The economy and the national debt are two totally different things.

    Granted... it's easier to make progress on cutting the debt when the economy is good and the people are prospering. But we don't do it! And it's almost imposible to ask the people to pay more (to decrease the deficit) or to be more austeer (to decrease the deficit) when the economy is down. But don't pretend that IF the economy were better the Deficit would not be a problem. Even if the stock market were at 20,000 the the deficit would STILL be a huge problem! And the deficit would still go up!

  • Dave D Spring Creek, NV
    July 30, 2013 9:15 a.m.

    Does the letter writer realize that we really don't pick our elected officials? We only vote for them after party leaders give their stamp of approval after a terribly long and expensive vetting process. I voted for people I knew I wasn't going to be satisfied with because I had no other option. The presidential candidate I wanted to vote for was not on the ballet in Nevada, so I did the best I could. I had no other choice.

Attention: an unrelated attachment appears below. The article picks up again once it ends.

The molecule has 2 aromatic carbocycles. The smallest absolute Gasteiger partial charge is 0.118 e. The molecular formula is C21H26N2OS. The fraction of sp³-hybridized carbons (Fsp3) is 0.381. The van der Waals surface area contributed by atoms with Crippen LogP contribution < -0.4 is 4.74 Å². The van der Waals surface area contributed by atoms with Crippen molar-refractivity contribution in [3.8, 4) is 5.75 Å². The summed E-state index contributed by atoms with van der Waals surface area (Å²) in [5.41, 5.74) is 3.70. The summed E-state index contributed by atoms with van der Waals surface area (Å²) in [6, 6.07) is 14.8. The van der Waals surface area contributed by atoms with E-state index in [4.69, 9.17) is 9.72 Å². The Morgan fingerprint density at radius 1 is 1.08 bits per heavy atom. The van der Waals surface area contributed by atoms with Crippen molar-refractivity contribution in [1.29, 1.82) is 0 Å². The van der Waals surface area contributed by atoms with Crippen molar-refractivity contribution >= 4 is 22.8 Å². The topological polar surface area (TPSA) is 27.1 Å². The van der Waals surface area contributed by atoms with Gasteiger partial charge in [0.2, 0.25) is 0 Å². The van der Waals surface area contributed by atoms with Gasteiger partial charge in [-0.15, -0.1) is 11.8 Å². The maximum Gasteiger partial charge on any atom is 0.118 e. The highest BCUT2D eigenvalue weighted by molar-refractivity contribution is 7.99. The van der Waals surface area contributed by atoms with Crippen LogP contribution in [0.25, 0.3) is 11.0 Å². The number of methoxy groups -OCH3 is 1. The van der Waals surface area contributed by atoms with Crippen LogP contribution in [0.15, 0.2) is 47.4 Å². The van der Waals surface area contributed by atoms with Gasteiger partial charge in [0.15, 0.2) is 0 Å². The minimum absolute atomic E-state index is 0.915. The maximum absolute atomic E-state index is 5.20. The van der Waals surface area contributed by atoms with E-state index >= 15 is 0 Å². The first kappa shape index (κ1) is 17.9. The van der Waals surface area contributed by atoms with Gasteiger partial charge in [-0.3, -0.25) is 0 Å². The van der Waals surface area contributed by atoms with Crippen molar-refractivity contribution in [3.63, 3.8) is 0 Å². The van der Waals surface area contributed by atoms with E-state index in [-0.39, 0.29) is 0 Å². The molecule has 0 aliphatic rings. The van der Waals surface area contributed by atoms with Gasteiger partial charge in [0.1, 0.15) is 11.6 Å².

• UtahBlueDevil Durham, NC
    July 30, 2013 9:29 a.m.

    I agree with the ton in many ways with this post, with the exception of the perhaps the usage of the term "uninformed".... what does that mean. Does it mean people who don't agree with the authors agenda? Is it people who perhaps have other priorities in their lives.... don't have the same issues. What is an uninformed voter.

    I am pretty sure most voters are aware of those issues that are impacting them most... I would agree that many are unaware of legislation that may impact them in ways they are unaware of... but these usually secondary issues.

    To be uninformed depends on what your agenda is. If you are a gay rights activities... they would certainly say a conservative christian is uninformed of issues in the gay community. Likewise, the opposite could be said for a "family values" agenda person.... see the gay community as being uninformed.

    In reality, "uninformed" is a rather pompous term, where one views their own view as the correct informed view, and everyone else being lessor informed - because they don't agree.